Getting "Schooled" on Youth Employment

Alas, for many students in North Carolina, school has returned.  As many of these students look for part-time jobs to pay for their off-campus lunches and date nights at the movies, many employers will be looking to take advantage of their spare time and eagerness to work.  Before hiring an employee under the age of 18, I recommend refreshing yourself on North Carolina's law regarding youth employment.  Lucky for you, this blog post is just the refresher I am talking about!

In addition to your Form I-9, W-2, and NC-4, make sure youth employees have a Youth Employment Certificate:

Employees who are under the age of 18 generally need a youth employment certificate, also called a YEC by the N.C. Department of Labor.  YEC's are obtained by the employee through the N.C. Department of Labor and can be found here.  

Youth Employment in General:

For all youth employees, during the school term employers cannot employee students in 12th grade or lower between the hours of 11pm and 5am when the following day is a school day.  If the employee is 16 or 17 years old, they may be able to work during this time if their parent/guardian AND the school principal give written permission.  Keep in mind that if the employee is 18 years old, they are not covered under this statute. 

All youth employees must be given a 30 minute break after every 5 consecutive hours of work.  Any break period that is less than 30 minutes is NOT considered a continuous workday interruption, which is important for the calculation of hours worked and overtime. 

Employees: Ages 14 & 15

If the employee is 14 or 15 years old, they can only be employed in jobs approved by the Fair Labor Standards Act (FLSA).  Some of the approved jobs include:  cooking, office/clerical, cashiering, cleanup, lifeguarding, car cleaning, etc.  Some of the unapproved jobs include manufacturing, mining, and transportation.   A full list of approved and unapproved occupations under the FLSA can be found here.  It is also important to note that both the U.S. and N.C. Departments of Labor prohibit the employment of people under the age of 18 in "hazardous" jobs (a.k.a. no coal mining for America's youths).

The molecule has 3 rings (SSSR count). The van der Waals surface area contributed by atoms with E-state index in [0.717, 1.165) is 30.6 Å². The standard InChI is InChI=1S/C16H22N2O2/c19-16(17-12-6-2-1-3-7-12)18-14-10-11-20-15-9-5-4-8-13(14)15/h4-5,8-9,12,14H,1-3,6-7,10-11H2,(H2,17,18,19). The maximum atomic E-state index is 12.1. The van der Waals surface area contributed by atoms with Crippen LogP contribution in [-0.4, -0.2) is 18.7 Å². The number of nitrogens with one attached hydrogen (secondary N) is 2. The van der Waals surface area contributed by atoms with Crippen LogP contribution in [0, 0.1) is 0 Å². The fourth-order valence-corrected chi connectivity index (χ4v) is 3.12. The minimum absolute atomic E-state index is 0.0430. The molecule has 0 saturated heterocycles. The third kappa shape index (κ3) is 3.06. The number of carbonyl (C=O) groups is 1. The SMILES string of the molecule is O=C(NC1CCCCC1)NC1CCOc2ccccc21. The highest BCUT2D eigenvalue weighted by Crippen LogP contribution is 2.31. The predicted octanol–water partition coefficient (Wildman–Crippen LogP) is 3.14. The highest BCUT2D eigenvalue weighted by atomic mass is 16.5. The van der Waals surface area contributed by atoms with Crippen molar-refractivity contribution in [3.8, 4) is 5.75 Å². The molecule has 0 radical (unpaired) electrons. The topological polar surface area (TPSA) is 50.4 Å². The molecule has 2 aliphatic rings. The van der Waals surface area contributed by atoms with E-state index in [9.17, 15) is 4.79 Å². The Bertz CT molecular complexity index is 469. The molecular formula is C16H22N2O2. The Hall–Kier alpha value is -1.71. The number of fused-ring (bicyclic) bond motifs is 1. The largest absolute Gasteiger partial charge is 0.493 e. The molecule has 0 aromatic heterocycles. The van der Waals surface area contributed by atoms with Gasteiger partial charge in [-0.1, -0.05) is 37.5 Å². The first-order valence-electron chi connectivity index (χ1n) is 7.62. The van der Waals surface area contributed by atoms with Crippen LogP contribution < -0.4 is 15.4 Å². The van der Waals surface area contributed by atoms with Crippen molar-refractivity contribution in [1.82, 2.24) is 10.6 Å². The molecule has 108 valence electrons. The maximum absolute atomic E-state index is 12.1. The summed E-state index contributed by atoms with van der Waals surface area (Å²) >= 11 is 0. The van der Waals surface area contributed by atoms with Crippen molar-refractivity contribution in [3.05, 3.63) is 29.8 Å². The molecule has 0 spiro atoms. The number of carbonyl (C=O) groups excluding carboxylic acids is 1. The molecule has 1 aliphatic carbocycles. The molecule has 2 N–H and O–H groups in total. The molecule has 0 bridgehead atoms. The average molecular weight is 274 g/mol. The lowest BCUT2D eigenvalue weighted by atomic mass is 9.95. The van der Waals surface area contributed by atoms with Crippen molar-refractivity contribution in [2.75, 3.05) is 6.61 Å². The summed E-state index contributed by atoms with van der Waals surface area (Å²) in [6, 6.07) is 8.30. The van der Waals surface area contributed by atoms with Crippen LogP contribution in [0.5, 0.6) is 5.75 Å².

In addition to restrictions on the type of job, employees 14 or 15 years of age also have restrictions as to when they can work.  Under North Carolina law,  when school is in session, 14 and 15 year old employees can only work up to 3 hours per day, between the hours of 7am and 7pm, and a maximum of 18 hours per week.  When school is not in session, 14 and 15 year olds can work up to 8 hours per day, between the hours of 7am and 7pm, and a maximum of 40 hours in a workweek.  During the summer months when school is not in session, 14 and 15 year olds can work until 9pm.  Regardless, all employment must be outside school hours (meaning you cannot expect a student to work during his or her lunch hour or expect them to skip class to pick up extra shifts).  

Employees: Ages 12 & 13

Employees who are under the age of 14 can only work in the distribution of newspapers to consumers for a maximum of 3 hours per day.  Children under 12 are not permitted to be employed at all.  

Special Circumstances:

Waivers:   For employees who are at least 13 years old, they may seek a waiver to the above restrictions by submitting a letter from a qualified official stating the waiver sought is in the child's best interests, evidence that the health and safety of the child will not be materially affected by the waiver, and written consent from the child's parent or guardian.  

Performing Arts; Parental Employment:   If a youth is employed for dramatic production purposes (think: lighting tech, costume design, stage prep, etc), then he or she is exempt from all the above except for the YEC certificate.  The same is true for models, actors, and performers and children employed by their parents.  

Drivers:   If a youth is at least 16 years old and has a valid North Carolina drivers license, they may be employed in a job that requires the operation of a motor vehicle.  However, the vehicle cannot exceed 6,000 pounds and all driving must be contained to a 25-mile radius around the place of employment.  

Some of these regulations can be tricky from an HR perspective so we encourage anyone who employees local teens to review the laws and reach out to an attorney or consultant when they need help.  Civil penalties for violations can range from $500 to $1,000 PER VIOLATION so be knowledgable and be prepared.  If you want to know how bad it can get, just ask these guys. #themoreyouknow.